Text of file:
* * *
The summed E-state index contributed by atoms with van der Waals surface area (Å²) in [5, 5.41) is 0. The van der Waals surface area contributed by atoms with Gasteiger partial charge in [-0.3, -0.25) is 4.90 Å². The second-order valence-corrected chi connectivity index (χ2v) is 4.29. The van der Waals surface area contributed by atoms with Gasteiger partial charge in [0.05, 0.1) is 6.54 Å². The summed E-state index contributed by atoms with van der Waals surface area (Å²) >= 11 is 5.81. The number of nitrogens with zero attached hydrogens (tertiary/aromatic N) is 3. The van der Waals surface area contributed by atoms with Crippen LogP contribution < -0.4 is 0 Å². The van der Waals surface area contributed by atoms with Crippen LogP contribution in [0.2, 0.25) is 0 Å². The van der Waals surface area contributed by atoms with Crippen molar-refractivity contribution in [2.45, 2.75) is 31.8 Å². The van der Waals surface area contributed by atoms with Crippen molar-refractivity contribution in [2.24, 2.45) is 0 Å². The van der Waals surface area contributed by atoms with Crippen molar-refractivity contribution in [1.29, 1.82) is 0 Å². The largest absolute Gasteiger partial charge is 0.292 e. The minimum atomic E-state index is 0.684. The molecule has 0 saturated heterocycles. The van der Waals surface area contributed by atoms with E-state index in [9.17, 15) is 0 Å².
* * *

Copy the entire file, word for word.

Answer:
The summed E-state index contributed by atoms with van der Waals surface area (Å²) in [5, 5.41) is 0. The van der Waals surface area contributed by atoms with Gasteiger partial charge in [-0.3, -0.25) is 4.90 Å². The second-order valence-corrected chi connectivity index (χ2v) is 4.29. The van der Waals surface area contributed by atoms with Gasteiger partial charge in [0.05, 0.1) is 6.54 Å². The summed E-state index contributed by atoms with van der Waals surface area (Å²) >= 11 is 5.81. The number of nitrogens with zero attached hydrogens (tertiary/aromatic N) is 3. The van der Waals surface area contributed by atoms with Crippen LogP contribution < -0.4 is 0 Å². The van der Waals surface area contributed by atoms with Crippen LogP contribution in [0.2, 0.25) is 0 Å². The van der Waals surface area contributed by atoms with Crippen molar-refractivity contribution in [2.45, 2.75) is 31.8 Å². The van der Waals surface area contributed by atoms with Crippen molar-refractivity contribution in [2.24, 2.45) is 0 Å². The van der Waals surface area contributed by atoms with Crippen molar-refractivity contribution in [1.29, 1.82) is 0 Å². The largest absolute Gasteiger partial charge is 0.292 e. The minimum atomic E-state index is 0.684. The molecule has 0 saturated heterocycles. The van der Waals surface area contributed by atoms with E-state index in [9.17, 15) is 0 Å².